“Why is carbon pricing the way forward? You don’t have to choose between the environment and the economy … [carbon pricing] improves both of them.”
Mintaka Angell ’15, MPA ’16
If you see a crowd dressed in blue clothes, flippers and goggles walking to the Statehouse on the afternoon of April 27, relax; you aren’t hallucinating! The Energize RI Coalition, which advocates enactment of carbon pricing legislation in Rhode Island, is organizing the “Rhode Island is underwater” themed rally. Founded last year by Solomon Goldstein-Rose ’16, the Coalition asserts that carbon pricing is an effective market-based approach to lower fossil fuel emissions and stimulate job creation.
“Sea levels are rising, storms are increasing; Providence won’t literally be underwater any time soon, [but] we want to use that visual imagery,” said Kai Salem ’18, a Coalition intern. Rally walkers will gather at 2:15 p.m. in Burnside Park and will set out by 2:45 p.m. for the Statehouse, where they will distribute Coalition materials to General Assembly members.
“Students at Brown are motivated to help save the world, and they don’t want to wait until they graduate,” said Ittleson Professor of Environmental Studies and Sociology Timmons Roberts, a faculty advisor to the Coalition interns and a technical advisor to the Coalition. Through the Coalition, intern Mintaka Angell ’15, MPA ’16, Goldstein-Rose, and Salem are among those students trying to help save, if not the world, Rhode Island.
On Monday, April 25, from 7:30 p.m. until 9:30 p.m., the Coalition, the Watson Institute’s Taubman Center for American Politics and Policy, and the Rhode Island Student Climate Coalition will host a screening of the documentary, This Changes Everything, the premiere of the Coalition’s brief animated video, and comments from State Rep. Aaron Regunberg ’12 (D-Prov.), the bill’s lead sponsor in the House, in Room 106 of the Urban Environmental Lab, 135 Angell Street.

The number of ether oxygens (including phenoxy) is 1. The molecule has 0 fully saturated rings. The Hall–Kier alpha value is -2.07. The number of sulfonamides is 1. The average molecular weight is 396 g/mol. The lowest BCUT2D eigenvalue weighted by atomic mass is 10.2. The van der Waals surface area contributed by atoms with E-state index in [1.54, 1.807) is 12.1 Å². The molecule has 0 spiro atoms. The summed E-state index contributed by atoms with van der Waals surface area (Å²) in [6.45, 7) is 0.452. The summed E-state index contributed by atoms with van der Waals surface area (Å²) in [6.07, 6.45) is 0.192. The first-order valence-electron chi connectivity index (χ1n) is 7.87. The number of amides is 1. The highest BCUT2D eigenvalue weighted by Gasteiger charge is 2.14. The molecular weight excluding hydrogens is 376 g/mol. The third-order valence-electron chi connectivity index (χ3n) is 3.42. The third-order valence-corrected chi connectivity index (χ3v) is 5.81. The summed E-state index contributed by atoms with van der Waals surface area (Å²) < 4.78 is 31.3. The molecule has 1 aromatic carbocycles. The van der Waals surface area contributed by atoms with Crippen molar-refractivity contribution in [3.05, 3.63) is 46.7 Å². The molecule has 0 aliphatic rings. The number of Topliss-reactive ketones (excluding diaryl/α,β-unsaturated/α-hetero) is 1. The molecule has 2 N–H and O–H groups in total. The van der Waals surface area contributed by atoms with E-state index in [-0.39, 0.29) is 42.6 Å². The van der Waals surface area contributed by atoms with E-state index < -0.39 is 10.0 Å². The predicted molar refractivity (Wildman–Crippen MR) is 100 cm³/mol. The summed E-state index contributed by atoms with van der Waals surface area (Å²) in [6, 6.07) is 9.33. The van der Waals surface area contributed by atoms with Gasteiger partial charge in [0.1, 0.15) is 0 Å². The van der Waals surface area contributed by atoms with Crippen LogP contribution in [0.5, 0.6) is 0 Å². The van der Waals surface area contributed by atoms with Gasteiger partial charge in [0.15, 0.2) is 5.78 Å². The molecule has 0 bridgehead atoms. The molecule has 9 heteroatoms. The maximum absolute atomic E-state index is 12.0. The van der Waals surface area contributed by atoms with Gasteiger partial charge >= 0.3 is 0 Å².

Climate change will be the defining issue of our generation, said Angell. “The Coalition’s carbon pricing bill is a solution… it’s necessary to get the ball rolling on measures that were needed yesterday, but are especially needed right now to start counteracting the effects [of fossil fuels].”
In 2015, the Office of President Christina Paxson allocated funding to the initiative; administered through the Taubman Center, the funds helped offset the costs of the Coalition’s consultant, research, and other expenses, said Goldstein-Rose. Immersed in managing his campaign for a state representative seat from his hometown of Amherst, Mass, Goldstein-Rose has stepped back from the Coalition’s work. The Coalition also received support from the John Merck Fund and the John Merck Family Fund.
As someone studying climate change, Salem said, “It’s very easy to feel disillusioned and pessimistic about our future and possibilities, but … working on this project makes me feel very empowered and optimistic. I’m working every day with these incredible leaders around Rhode Island … I do see that change is possible.”
The Coalition has grown to include several partners and supportive organizations, as well as more than 100 business endorsers, which Salem attributes to Brown students’ contributions. Now led by individuals unaffiliated with Brown, the Coalition may begin to reach out to university and college students in Rhode Island after these events and the upcoming introduction of the legislation in the State Senate.
Both Angell and Salem are pragmatic about the likelihood of enactment this year. Notwithstanding an outpouring of strong support for the bill at a House Environment and Natural Resources Committee several weeks ago, Salem, noting that change is evolutionary, said, “Even if the bill doesn’t pass this year, the Coalition will live on. Marriage equality in Rhode Island took almost 20 years to pass.”
“We’ve done a lot to bring together people from different communities across Rhode Island in favor of the bill… now that the general support has been generated … the Coalition … can leverage that to get the bill passed next year,” said Angell. The Coalition hopes that Rhode Island will serve as a leader, inspiring other states to enact carbon pricing legislation.
What have they learned from their Coalition engagement?
Although Angell has found that climate change conversations can be very cynical and depressing – notably on the national and international stages – her Coalition work has demonstrated that transforming one’s community is possible.
Involved with several environmental initiatives, Salem said, “This Coalition probably could not have happened in a bigger state, where … people [might be] less willing to drop everything and help their colleagues. I’ve been impressed by the power of connections and communication to [achieve] incredible things.”
“I see an opportunity for [these students] to learn how public policy is made by helping do research, draft legislation … and think about how to communicate that issue and work with the diversity of actors in the state to understand and help make it happen. It’s such a wonderful learning laboratory,” said Roberts.